Giant chunks of cooled slag form an island near Mud Lake.
One of my favorite night views of Fort Snelling’s so-called Upper Post, taken between snowstorms.
On the left you can see one of the later air shafts for the mine below, which allowed for natural air exchange with the main production areas of the coal mine. That is to say, there were no fans blowing fresh air down below.
Shuttered windows on the side of one of the collapsing bonded warehouses.
Wind took the spring melt on the trees growing in taconite pellets and made it airborne. Loading chutes in the background.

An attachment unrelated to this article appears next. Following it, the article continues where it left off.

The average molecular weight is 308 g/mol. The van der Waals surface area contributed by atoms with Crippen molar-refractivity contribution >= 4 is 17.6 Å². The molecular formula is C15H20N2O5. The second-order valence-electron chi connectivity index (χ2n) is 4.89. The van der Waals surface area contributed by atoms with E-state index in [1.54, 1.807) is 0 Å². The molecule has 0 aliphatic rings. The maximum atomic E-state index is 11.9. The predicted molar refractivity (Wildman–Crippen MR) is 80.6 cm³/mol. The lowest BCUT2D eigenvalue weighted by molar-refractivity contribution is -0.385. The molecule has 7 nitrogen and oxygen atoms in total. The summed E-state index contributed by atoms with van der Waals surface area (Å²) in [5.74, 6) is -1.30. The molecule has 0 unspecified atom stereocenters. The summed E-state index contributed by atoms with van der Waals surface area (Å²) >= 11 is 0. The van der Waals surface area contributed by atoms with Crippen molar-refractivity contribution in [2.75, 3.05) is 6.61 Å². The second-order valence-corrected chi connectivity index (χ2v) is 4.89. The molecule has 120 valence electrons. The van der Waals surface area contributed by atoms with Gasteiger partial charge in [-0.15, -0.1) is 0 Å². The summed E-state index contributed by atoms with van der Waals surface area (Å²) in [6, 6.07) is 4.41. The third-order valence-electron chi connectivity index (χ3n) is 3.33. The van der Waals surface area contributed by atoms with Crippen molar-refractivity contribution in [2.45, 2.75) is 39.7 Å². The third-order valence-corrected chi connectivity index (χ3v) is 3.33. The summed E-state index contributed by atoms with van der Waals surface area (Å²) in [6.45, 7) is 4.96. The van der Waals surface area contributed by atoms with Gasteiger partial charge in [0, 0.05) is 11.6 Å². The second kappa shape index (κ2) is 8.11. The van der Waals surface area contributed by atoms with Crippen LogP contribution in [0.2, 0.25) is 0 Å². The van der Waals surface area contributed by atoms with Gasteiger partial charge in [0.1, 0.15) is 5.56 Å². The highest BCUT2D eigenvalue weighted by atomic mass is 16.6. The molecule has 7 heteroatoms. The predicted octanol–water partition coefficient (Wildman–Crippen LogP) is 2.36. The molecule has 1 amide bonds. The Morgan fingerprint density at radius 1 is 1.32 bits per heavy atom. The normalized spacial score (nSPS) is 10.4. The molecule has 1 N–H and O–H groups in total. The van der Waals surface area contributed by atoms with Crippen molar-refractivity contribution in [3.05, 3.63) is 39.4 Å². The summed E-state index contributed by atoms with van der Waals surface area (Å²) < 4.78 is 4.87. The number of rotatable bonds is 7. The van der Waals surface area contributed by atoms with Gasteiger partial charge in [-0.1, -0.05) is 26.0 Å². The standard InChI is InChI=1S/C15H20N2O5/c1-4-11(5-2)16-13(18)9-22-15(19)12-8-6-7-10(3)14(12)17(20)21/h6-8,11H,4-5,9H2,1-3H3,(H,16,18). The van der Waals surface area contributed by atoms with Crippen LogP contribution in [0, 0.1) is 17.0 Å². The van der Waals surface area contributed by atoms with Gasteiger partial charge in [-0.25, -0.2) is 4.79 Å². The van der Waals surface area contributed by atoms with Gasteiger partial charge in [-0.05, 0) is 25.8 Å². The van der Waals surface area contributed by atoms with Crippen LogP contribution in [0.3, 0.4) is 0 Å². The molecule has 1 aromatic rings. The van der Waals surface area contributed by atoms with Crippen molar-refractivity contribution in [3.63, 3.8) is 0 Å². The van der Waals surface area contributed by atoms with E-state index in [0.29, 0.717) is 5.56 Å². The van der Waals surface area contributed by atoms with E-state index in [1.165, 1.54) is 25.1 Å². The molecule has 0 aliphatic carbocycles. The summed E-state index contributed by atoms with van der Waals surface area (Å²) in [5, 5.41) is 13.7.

This was taken before the top of the docks really started to rot-out; now this stretch past the crane is distinctly unsafe to cross. Still, you can’t beat the view of Dock #2 winding into the distance, where the approach is chopped-off before the yard used to extend.
The ice around the dock, compressed by the waves, was less clear than the open ice.
Taken from the arm of the pocket loader–note the tree growing out of the conveyor belt. Often where you see old piles of taconite, trees are springing up. The byproducts of the pelletization process break down and make a really fertile mix, especially with all the iron content!
The substation has definite structural issues. Pictured is the sidewalk that connected the plant to the company housing.